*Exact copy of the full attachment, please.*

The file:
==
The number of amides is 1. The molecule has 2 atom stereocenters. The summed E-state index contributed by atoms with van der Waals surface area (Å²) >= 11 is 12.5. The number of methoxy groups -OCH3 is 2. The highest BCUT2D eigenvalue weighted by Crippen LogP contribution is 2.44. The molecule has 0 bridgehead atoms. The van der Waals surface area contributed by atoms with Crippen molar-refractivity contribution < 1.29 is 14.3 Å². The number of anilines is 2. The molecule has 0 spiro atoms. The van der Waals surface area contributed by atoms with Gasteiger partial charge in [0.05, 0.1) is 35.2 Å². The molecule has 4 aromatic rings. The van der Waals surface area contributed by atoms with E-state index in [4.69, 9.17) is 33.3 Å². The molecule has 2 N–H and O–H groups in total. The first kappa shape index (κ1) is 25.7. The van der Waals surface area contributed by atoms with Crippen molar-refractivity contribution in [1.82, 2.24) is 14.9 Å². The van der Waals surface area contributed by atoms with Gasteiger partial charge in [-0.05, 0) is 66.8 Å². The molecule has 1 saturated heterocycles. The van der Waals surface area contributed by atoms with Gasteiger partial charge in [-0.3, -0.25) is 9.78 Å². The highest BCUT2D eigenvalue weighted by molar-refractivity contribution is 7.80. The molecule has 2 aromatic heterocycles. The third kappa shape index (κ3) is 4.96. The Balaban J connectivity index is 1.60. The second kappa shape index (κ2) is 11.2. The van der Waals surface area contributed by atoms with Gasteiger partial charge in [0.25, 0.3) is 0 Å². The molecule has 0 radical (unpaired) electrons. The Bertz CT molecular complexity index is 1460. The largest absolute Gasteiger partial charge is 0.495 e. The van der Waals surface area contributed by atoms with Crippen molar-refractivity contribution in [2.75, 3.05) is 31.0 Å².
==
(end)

The number of amides is 1. The molecule has 2 atom stereocenters. The summed E-state index contributed by atoms with van der Waals surface area (Å²) >= 11 is 12.5. The number of methoxy groups -OCH3 is 2. The highest BCUT2D eigenvalue weighted by Crippen LogP contribution is 2.44. The molecule has 0 bridgehead atoms. The van der Waals surface area contributed by atoms with Crippen molar-refractivity contribution < 1.29 is 14.3 Å². The number of anilines is 2. The molecule has 0 spiro atoms. The van der Waals surface area contributed by atoms with Gasteiger partial charge in [0.05, 0.1) is 35.2 Å². The molecule has 4 aromatic rings. The van der Waals surface area contributed by atoms with E-state index in [4.69, 9.17) is 33.3 Å². The molecule has 2 N–H and O–H groups in total. The first kappa shape index (κ1) is 25.7. The van der Waals surface area contributed by atoms with Crippen molar-refractivity contribution in [1.82, 2.24) is 14.9 Å². The van der Waals surface area contributed by atoms with Gasteiger partial charge in [-0.05, 0) is 66.8 Å². The molecule has 1 saturated heterocycles. The van der Waals surface area contributed by atoms with Gasteiger partial charge in [-0.3, -0.25) is 9.78 Å². The highest BCUT2D eigenvalue weighted by molar-refractivity contribution is 7.80. The molecule has 2 aromatic heterocycles. The third kappa shape index (κ3) is 4.96. The Balaban J connectivity index is 1.60. The second kappa shape index (κ2) is 11.2. The van der Waals surface area contributed by atoms with Gasteiger partial charge in [0.25, 0.3) is 0 Å². The molecule has 0 radical (unpaired) electrons. The Bertz CT molecular complexity index is 1460. The largest absolute Gasteiger partial charge is 0.495 e. The van der Waals surface area contributed by atoms with Crippen molar-refractivity contribution in [2.75, 3.05) is 31.0 Å².